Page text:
How Labour drove the Lib Dems out of Brent

There are powerful lessons in the Lib Dems’ decimation in London which the Labour Party would do well to remember.

There are powerful lessons for Labour in the Lib Dems’ decimation in London

Two weeks ago, a few days after my 24th Birthday, I was elected as a Labour councillor for Wembley Central in the London Borough of Brent. To say that Labour’s victory in this, London’s truest rainbow borough, was emphatic would be a gross understatement. It marked a profound endorsement of Labour values and a total rejection of the Lib Dems, perhaps for a generation.

Labour now has 56 of the borough’s 63 councillors, the Tories six and the Lib Dems just one. More significant than Labour’s increased size in the council, however, was the Lib Dems’ utter capitulation; their group was reduced to a solitary, hitherto unelected councillor, down from a previous bloc of 17.

The icing on the cake was that the Tory group on the council has subsequently split in two due to ‘local difficulties.’ Perhaps only in Hammersmith or Islington was Labour’s victory more telling.

While the basic stats are compelling, with this pattern of Labour domination repeated across London, far more interesting in my view are the reasons why the Lib Dems’ ground strategy totally failed in Brent, and for much the same reasons, all over London. For there are two powerful lessons in the Lib Dems’ decimation in London which the Labour Party would do well to remember outside of the South East.

I grew up the city of Bath, where the Lib Dems have been dug in ever since Chris Patten was unceremoniously dumped by a previously staunchly Tory electorate. You could not find two more different places in England than Brent and Bath. Yet in both places, the Lib Dems use and have always used the same clever, deft tactics to brilliant effect. Except that in Brent those tactics no longer seem brilliant, while in Bath the litmus test will come for Don Foster MP in a year’s time.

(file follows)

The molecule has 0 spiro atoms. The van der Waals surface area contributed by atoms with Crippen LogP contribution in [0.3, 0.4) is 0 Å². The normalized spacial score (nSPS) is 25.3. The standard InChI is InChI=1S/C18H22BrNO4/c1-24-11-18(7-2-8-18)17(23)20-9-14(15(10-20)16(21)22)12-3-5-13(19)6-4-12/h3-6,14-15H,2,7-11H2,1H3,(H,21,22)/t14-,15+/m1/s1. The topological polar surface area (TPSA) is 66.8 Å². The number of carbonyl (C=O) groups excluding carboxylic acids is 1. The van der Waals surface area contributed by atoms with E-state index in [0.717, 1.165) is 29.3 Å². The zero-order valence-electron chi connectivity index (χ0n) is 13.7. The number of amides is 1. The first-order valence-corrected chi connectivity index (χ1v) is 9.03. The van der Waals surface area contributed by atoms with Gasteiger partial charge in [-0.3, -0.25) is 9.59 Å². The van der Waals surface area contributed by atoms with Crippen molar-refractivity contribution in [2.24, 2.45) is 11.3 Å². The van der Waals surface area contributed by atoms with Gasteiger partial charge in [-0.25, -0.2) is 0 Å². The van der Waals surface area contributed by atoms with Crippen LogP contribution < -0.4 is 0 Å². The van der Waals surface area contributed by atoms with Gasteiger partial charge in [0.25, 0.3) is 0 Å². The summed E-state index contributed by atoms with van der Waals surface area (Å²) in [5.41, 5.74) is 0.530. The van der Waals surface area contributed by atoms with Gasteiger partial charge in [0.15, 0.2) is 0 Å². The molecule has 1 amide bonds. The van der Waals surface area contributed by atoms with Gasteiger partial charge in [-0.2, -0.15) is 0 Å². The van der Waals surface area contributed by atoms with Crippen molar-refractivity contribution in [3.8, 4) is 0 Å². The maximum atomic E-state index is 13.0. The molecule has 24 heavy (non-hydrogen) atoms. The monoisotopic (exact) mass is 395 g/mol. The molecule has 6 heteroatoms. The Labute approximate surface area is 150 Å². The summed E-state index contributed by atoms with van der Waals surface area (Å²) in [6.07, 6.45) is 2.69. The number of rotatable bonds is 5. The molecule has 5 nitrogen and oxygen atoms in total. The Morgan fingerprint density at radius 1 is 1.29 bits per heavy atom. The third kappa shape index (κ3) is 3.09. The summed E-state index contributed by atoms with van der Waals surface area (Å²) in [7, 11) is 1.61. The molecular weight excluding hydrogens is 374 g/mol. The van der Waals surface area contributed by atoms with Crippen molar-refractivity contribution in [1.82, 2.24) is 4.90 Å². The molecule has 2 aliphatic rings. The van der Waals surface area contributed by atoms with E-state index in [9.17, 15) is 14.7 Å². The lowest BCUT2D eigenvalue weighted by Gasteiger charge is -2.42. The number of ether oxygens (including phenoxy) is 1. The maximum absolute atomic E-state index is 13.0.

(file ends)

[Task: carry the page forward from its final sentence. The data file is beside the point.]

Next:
Put simply, the Lib Dem approach is twofold: 1) relentless, negative propaganda focused on local controversies, shoved through letterboxes from noon until night and 2) local candidates who are very active on the ground and, in many cases, are genuinely conscientious when it comes to casework. In Brent in 2014, these two key tenets in the first place stopped working, and in the second place, ceased to be reality.

In Brent, the Lib Dems focused almost exclusively on parking charges and library closures. Yet they neither offered a genuine alternative programme, nor did they acknowledge that any cuts made by Brent Council were imposed when the Lib Dems themselves approved them in Whitehall (something of a Catch-22 for the coalition’s second party).

Secondly, there was sense that this time the Brent Lib Dem candidates simply didn’t have the stomach for the fight. They were inactive, negative and vacuous. Brent Labour responded brilliantly and fought the campaign based on a positive, innovative agenda, whilst at the same time putting up a wonderfully diverse group of candidates who simply outworked the other parties.

When the Lib Dems were a protest party and scrabbling around in perennial opposition, holding administrations to account and focusing on negative attacks was understandable. And it worked in many cases.

Yet the Lib Dems in Brent simply failed to adjust their tactics for this coalition era. They were almost ashamed to admit that their leader was the deputy prime minister of a government which has embarked on a mission to systematically dismantle the welfare state which leftists worked so tirelessly to build.

I do not expect that the Lib Dems will adjust their approach in time for 2015. We should not forget that the Eastleigh by-election showed the Lib Dems are not yet a spent force. Yet results like Labour’s in Brent show that the Lib Dems really are there for the taking. A positive, energetic, unapologetically left-wing agenda really will be listened to.

The gates to Lib Dem constituencies across the country really are now open – the Labour Party must now charge straight through them.

Samuel Stopp is a Labour councillor for Brent’s Wembley Central Ward

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2 Responses to “How Labour drove the Lib Dems out of Brent”

  1. Mike B

    Well done and a similar story here in Haringey. In both boroughs we are actively looking forward to the general election.

  2. Leon Wolfeson

    I’m not a Labourite. But I’m annoyed as heck that Barnet was lost :/

    I freely admit I voted for Labour as the lesser evil there (even though you failed to oppose the agenda effectively), Capitaville is a massively expensive farce and there’s loads of nasty stuff going on, as some very good bloggers like Mrs. Angry document. (Even if she does go on at length a little ^^)

    At least it seems unlikely to be copied, these days.

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